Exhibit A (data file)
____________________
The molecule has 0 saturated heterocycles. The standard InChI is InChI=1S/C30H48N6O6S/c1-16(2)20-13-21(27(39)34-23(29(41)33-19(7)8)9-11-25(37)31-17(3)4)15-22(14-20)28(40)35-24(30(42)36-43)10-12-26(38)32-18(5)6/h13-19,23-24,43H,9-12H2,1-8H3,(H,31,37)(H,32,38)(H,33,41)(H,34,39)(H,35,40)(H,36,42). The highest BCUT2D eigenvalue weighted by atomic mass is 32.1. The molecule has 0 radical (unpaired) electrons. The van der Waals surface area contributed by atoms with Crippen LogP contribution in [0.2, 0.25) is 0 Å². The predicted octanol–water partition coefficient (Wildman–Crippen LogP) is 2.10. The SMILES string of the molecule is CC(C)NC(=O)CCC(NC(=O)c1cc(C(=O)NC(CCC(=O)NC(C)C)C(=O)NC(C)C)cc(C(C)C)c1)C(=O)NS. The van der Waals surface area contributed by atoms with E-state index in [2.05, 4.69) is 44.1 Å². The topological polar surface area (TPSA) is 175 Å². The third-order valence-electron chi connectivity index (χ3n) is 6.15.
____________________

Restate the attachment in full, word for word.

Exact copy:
The molecule has 0 saturated heterocycles. The standard InChI is InChI=1S/C30H48N6O6S/c1-16(2)20-13-21(27(39)34-23(29(41)33-19(7)8)9-11-25(37)31-17(3)4)15-22(14-20)28(40)35-24(30(42)36-43)10-12-26(38)32-18(5)6/h13-19,23-24,43H,9-12H2,1-8H3,(H,31,37)(H,32,38)(H,33,41)(H,34,39)(H,35,40)(H,36,42). The highest BCUT2D eigenvalue weighted by atomic mass is 32.1. The molecule has 0 radical (unpaired) electrons. The van der Waals surface area contributed by atoms with Crippen LogP contribution in [0.2, 0.25) is 0 Å². The predicted octanol–water partition coefficient (Wildman–Crippen LogP) is 2.10. The SMILES string of the molecule is CC(C)NC(=O)CCC(NC(=O)c1cc(C(=O)NC(CCC(=O)NC(C)C)C(=O)NC(C)C)cc(C(C)C)c1)C(=O)NS. The van der Waals surface area contributed by atoms with E-state index in [2.05, 4.69) is 44.1 Å². The topological polar surface area (TPSA) is 175 Å². The third-order valence-electron chi connectivity index (χ3n) is 6.15.